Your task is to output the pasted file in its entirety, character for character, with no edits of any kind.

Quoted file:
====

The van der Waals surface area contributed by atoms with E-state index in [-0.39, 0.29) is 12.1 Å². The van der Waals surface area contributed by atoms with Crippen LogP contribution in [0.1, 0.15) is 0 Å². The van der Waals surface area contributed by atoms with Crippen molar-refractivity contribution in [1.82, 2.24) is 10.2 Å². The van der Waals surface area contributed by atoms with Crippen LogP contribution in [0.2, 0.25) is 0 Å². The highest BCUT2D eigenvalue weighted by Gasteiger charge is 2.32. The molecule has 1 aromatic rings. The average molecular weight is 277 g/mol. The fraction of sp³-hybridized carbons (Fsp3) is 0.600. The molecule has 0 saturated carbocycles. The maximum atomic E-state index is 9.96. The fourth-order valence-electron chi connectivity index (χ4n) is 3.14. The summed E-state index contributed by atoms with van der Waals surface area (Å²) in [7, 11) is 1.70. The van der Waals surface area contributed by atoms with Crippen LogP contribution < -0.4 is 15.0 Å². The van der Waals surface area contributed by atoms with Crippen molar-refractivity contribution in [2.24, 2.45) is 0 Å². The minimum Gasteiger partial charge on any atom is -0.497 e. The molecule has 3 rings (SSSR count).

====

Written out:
The van der Waals surface area contributed by atoms with E-state index in [-0.39, 0.29) is 12.1 Å². The van der Waals surface area contributed by atoms with Crippen LogP contribution in [0.1, 0.15) is 0 Å². The van der Waals surface area contributed by atoms with Crippen molar-refractivity contribution in [1.82, 2.24) is 10.2 Å². The van der Waals surface area contributed by atoms with Crippen LogP contribution in [0.2, 0.25) is 0 Å². The highest BCUT2D eigenvalue weighted by Gasteiger charge is 2.32. The molecule has 1 aromatic rings. The average molecular weight is 277 g/mol. The fraction of sp³-hybridized carbons (Fsp3) is 0.600. The molecule has 0 saturated carbocycles. The maximum atomic E-state index is 9.96. The fourth-order valence-electron chi connectivity index (χ4n) is 3.14. The summed E-state index contributed by atoms with van der Waals surface area (Å²) in [7, 11) is 1.70. The van der Waals surface area contributed by atoms with Crippen LogP contribution < -0.4 is 15.0 Å². The van der Waals surface area contributed by atoms with Crippen molar-refractivity contribution in [2.24, 2.45) is 0 Å². The minimum Gasteiger partial charge on any atom is -0.497 e. The molecule has 3 rings (SSSR count).